I don't believe the state has the funding to ensure our lands are kept intact. However, clearly the current approach is failing.
So I guess my question is how do we keep it public but drastically change course with current practices? The "keep it public" movement will lose support if practical approaches cannot or will not be embraced by the Federal bureaucrats.
Like you I'm not interested in an argument only solutions to maintaining public lands but also seeking means to better manage our resources. I believe the "keep it public" movement (which I'm in total support) will lose legitimacy if we as conservationists don't highlight the backward approach to current land management policies. Such policies as I see it: 1. Persistent threat of environmental lawsuits 2. Federal land administrators discourage logging, thinning of trees/brush, and controlled burns 3. $2.5 billion/yr spent on fire suppression Groups like American Lands Council are a threat to the "keep it public" movement. However, they do rightly highlight these aforementioned backward practices. And if we don't begin to acknowledge the current approach to land management is severely lacking, we jeopardize losing folks in support of federal public lands.
Admittedly, I'm no more than a keyboard warrior that loves the outdoors. And in comparison to a Randy Newberg and all other public land advocates my voice doesn't amount to much. However, I do believe these are important issues which will ultimately determine if the "keep it public" movement is successful.
One thing is certain and that is that a sell off of public lands to private interests is not going to solve wildfire problems and it's not going to take the financial responsibility for fighting them away from the public (taxpayer) sector.
Still just my opinion, I don't pretend to be a deep thinker! :>)
Poor management is in the eye of the user. You may be looking at management from a hunting perspective, but I would say forest managers are doing a pretty decent job considering the number of different user groups they have to appease and especially considering the wildly varying views of "good management". Forest managers have to deal with locals, the timber industry, hunters, fishermen, hikers, environmentalists...all wanting the same thing-their interests served first.
With regards to the environmentalists and their frivolous lawsuits. Be careful who you point your finger at. Say what you will but if there is one group hunters owe a huge debt of gratitude in the public lands debate, it is the environmental group. They mobilize quickly, get the job done and they fight HARD. Most of the time a forest manager's biggest hurdle is the NIMBY (not in my back yard) groups. This has nothing to do with political affiliation. Conservatives and liberals are equally to blame for this. Try getting a permit for a timber harvest, mine or controlled burn behind a high end mountain subdivision and get ready for an epic legal battle.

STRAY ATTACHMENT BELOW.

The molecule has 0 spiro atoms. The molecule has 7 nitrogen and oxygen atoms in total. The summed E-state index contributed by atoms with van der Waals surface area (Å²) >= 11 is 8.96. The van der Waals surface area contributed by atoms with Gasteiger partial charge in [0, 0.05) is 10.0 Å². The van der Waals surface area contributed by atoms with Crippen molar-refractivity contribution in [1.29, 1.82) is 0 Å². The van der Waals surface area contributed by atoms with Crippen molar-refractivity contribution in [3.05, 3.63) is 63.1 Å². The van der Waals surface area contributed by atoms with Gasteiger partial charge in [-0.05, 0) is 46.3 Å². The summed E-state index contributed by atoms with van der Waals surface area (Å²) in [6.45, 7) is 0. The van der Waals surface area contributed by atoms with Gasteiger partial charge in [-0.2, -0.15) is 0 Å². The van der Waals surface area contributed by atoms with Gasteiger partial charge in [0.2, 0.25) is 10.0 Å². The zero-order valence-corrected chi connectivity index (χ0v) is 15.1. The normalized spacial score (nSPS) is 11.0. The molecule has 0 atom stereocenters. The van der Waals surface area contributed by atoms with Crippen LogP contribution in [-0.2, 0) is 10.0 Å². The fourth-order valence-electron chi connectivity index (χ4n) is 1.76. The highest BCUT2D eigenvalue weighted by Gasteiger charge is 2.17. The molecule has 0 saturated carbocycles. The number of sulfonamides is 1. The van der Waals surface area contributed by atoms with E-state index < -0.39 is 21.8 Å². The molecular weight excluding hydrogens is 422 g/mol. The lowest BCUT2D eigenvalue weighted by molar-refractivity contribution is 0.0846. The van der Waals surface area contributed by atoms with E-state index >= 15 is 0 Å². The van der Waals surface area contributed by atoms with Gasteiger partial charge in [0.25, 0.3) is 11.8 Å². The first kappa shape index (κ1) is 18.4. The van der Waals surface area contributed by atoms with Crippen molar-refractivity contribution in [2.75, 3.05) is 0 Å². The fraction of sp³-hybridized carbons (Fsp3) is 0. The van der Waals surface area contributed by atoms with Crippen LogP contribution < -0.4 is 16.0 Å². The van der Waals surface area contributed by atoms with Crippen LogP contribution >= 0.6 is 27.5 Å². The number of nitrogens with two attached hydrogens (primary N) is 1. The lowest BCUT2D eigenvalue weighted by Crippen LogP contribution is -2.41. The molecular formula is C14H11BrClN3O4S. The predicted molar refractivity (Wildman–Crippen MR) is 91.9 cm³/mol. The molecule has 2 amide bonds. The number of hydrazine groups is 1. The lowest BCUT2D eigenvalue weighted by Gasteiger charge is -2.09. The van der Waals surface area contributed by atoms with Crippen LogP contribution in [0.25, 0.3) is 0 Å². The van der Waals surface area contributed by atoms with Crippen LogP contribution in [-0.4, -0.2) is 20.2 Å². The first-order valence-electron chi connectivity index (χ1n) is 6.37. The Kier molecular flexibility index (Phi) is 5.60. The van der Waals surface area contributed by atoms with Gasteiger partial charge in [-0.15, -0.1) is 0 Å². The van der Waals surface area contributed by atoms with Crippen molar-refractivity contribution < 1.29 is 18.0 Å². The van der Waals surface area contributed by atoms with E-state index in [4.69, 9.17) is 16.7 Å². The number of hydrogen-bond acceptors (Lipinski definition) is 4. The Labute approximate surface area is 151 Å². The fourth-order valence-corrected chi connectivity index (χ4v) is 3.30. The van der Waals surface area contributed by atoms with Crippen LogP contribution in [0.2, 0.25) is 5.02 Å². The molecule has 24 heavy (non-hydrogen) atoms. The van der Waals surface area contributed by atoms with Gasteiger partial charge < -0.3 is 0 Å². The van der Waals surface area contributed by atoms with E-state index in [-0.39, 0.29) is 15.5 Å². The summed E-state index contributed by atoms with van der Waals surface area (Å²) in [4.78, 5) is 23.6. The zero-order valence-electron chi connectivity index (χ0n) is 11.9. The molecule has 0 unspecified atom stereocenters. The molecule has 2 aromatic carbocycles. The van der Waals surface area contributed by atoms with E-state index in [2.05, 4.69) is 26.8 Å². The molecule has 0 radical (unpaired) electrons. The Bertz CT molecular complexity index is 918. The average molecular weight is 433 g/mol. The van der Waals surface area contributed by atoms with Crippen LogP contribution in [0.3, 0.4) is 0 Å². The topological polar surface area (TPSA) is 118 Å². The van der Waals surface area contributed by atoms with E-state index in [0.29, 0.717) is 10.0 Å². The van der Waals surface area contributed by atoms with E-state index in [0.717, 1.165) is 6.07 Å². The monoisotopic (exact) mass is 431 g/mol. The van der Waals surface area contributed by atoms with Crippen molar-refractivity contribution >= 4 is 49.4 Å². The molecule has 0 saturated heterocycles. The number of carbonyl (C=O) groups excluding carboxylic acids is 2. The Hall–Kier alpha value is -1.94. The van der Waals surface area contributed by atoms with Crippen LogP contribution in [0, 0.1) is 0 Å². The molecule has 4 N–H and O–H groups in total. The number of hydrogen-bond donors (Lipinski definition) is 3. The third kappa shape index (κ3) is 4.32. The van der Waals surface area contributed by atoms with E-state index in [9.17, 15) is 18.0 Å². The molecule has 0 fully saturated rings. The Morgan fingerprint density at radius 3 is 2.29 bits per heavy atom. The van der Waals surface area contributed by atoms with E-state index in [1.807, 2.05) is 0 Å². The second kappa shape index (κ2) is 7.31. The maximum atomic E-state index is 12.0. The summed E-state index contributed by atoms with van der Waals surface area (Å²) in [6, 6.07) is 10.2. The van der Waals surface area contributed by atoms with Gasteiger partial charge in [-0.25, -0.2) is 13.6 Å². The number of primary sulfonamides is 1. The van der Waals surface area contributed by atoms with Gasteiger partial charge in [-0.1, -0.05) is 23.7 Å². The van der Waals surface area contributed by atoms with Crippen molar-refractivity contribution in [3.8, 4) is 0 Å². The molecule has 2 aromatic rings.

"The "keep it public" movement will lose support" Do you really believe that? The battle for federal land ownership has largely been won thanks to sportsman, conservationists and environmental groups. The real battle now is influence over management practices.
how, exactly, are left-led environmental groups financially supporting themselves with these lawsuits? left, right, whatever - in my experience, most environmental groups are all for keeping lands public and not demolishing them for resource harvesting. that leads to pristine public lands that people like us, sportsmen and the like, can enjoy. you might not agree with every approach they take. but i find their approach far more palatable than the one Secretary Zinke is seemingly pursuing - development of land for the profit of companies, not people. See whats happening in Wyoming with the recent Sage Grouse debate. or go look into the issue surrounding the transfer of federal lands to states. or go look into him and Trump talking about downsizing national monuments so they can pursue mountain top removal coal mining and oil and gas exploration.
and before anyone jumps on me and starts assuming more about me than i let on in this post - i work in energy. im a natural gas analyst. my company covers everything from coal, to gas, to solar.
lastly, fires are a part of life. our winters are getting warmer, so the pine beetle is spreading. throw in the drought in montana, and youre living in a virtual tinder box. im not sure this is so much management practice as it is a natural following of what happens when a shit ton of trees die and no rain falls.
I believe we can improve our current approach. We have the science, manpower, technology and markets needed to do this work safely and successfully in an environmentally sound way. Unfortunately, the small-scale forestry projects the Forest Service is currently conducting aren't making a dent.